What I did get read:

  • Mr. Mercedes by Stephen King (audiobook)
  • Shiver by Maggie Steifvater (audiobook)
  • Ninth House by Leigh Bardugo
  • The Fountains of Silence by Ruta Septeys (audiobook)
  • The Gunslinger by Stephen King (audiobook)

My plans to start reading Harry Potter just flopped. I got a little over halfway through Harry Potter and the Sorcerer’s Stone before I just lost interest.

I did discover that Maggie Steifvater is not the author for me. I finished Shiver and wasn’t even interested enough to keep going to Linger. So I tried The Raven Boys to see what the big deal about The Raven Cycle series is, and I couldn’t get interested in it. This was about the third time I’ve started The Raven Boys, so I’m going to just leave it at Maggie Stiefvater is not the author for me.

I think a big part of my problem was that a lot of my holds became available at the same time. I need to start limiting myself on how many books I put on hold and making sure I’m listening to my audiobooks or reading the books promptly.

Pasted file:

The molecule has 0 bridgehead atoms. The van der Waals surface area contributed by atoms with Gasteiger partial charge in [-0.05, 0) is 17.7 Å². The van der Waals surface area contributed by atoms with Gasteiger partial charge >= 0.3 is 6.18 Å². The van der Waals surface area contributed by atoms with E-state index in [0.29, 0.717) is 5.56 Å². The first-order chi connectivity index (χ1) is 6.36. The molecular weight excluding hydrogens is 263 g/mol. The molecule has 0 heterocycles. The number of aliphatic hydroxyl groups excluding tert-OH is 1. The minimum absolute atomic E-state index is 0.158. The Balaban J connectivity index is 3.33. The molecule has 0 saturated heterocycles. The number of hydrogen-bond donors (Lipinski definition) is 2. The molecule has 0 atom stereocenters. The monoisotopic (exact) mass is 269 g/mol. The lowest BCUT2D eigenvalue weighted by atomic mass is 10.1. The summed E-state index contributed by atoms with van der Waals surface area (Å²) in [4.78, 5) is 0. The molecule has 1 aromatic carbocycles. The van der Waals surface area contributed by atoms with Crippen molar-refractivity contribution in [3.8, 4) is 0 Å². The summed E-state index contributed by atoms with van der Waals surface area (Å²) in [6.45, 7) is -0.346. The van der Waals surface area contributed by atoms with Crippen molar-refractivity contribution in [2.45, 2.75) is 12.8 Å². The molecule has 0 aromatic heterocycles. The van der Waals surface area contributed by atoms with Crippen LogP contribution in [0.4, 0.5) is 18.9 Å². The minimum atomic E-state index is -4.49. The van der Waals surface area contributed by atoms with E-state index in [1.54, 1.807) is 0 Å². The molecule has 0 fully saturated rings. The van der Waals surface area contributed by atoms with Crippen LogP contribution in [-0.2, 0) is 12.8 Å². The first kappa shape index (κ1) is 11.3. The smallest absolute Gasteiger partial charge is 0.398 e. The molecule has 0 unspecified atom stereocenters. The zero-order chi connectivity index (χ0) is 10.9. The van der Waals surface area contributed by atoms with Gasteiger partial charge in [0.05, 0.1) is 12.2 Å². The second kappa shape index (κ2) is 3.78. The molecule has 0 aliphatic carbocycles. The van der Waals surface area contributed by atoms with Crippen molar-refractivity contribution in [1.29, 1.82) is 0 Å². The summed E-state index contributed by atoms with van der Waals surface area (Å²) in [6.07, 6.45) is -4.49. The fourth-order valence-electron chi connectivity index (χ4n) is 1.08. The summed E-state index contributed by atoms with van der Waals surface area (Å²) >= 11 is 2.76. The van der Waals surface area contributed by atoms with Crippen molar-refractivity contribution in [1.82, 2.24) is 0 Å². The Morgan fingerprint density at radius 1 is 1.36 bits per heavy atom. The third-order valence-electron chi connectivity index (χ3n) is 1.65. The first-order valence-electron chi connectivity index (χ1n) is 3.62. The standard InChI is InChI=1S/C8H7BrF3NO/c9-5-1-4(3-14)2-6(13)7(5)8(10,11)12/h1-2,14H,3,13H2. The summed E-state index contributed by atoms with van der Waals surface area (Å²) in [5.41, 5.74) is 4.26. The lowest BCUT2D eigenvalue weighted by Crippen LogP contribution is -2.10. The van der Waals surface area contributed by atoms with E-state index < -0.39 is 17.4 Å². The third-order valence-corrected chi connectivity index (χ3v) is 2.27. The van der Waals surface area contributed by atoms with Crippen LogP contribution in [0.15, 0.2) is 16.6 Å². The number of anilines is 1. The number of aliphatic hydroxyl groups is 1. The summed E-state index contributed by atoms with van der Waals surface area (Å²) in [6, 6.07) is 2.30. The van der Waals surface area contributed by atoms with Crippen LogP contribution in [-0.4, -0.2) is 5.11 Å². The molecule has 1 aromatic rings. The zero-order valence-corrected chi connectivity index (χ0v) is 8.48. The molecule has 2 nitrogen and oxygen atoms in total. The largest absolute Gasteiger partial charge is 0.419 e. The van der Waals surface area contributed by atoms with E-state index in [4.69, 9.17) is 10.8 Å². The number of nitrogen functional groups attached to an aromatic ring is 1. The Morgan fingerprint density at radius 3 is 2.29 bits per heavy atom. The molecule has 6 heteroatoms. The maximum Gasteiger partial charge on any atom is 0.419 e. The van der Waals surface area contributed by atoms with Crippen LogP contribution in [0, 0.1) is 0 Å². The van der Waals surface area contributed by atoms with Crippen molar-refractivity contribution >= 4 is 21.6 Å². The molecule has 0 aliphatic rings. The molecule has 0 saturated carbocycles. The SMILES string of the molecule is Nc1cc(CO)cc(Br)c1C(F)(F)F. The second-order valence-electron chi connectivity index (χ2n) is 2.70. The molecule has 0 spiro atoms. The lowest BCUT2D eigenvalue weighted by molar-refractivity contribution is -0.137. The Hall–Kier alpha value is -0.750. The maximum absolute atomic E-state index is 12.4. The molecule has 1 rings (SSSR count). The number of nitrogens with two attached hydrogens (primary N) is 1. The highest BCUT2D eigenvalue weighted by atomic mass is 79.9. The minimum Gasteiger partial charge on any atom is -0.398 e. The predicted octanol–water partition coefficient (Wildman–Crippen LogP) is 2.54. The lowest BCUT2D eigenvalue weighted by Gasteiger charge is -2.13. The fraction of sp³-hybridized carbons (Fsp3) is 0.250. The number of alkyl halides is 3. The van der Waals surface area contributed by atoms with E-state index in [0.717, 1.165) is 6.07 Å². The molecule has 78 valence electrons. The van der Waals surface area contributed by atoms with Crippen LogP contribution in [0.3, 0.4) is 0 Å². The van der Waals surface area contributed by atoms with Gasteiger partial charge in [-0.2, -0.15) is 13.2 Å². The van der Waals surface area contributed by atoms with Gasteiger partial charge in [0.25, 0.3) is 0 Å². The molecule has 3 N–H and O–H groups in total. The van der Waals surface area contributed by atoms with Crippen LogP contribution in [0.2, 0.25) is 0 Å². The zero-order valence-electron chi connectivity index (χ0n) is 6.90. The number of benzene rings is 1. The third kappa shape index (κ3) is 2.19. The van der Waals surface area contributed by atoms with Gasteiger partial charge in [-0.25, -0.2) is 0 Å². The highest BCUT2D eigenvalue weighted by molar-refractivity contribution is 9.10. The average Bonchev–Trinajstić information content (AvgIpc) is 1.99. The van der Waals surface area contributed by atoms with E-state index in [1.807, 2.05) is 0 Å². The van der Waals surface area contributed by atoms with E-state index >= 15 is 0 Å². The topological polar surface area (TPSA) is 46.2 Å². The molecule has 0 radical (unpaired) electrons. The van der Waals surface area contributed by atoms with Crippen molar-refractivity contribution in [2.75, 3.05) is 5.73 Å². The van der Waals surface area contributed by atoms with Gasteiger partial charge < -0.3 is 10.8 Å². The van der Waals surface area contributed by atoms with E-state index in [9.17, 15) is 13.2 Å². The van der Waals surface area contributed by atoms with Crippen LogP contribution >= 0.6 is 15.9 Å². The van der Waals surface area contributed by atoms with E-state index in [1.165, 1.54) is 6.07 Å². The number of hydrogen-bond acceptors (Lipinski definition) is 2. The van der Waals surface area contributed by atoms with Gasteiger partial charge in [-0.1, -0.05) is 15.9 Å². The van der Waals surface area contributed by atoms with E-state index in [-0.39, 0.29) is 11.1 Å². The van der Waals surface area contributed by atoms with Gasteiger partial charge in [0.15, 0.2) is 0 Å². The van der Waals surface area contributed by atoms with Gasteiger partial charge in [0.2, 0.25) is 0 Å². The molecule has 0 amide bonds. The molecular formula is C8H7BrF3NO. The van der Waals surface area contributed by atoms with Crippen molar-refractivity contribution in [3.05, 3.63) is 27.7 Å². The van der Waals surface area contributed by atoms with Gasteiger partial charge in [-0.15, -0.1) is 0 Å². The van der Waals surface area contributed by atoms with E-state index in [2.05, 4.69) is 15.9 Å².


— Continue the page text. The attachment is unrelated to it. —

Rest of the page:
I started Finders Keepers which is the second in the Bill Hodges trilogy by Stephen King, Mr. Mercedes being the first book, but got flustered when a whole bunch of audiobook holds came in at once. There aren’t enough hours in a day, so I returned them all and said I’d mess with it later.

Hopefully December will be a better month. My plans to read next month are strictly books for blog tours or NetGalley/Edelweiss so I can get those TBR piles down some. I was approved for Belle Revolté the other day via NetGalley, and I’ve started it, so hopefully I’ll do better in December. I’ll have a TBR for December up shortly. 🙂

How did you do concerning your reading this month?

Blog Tour: The White & Gold People by Segun Starchild

Today, The Spooky Bookshelf is proud to present to you an excerpt from Segun Starchild’s The White & Gold People.

About The Book

A dress causes a huge debate across the world as some see it as black and blue and others see it as white and gold. The white and gold people suddenly start to get even stranger visions and develop super human abilities making the black and blue people seem old and inadequate. The government try to quarantine and control their power but the white and gold people react setting the stage for a war between the rival groups.

To purchase: Book Website // Amazon // Kobo // B&N // iTunes // Lulu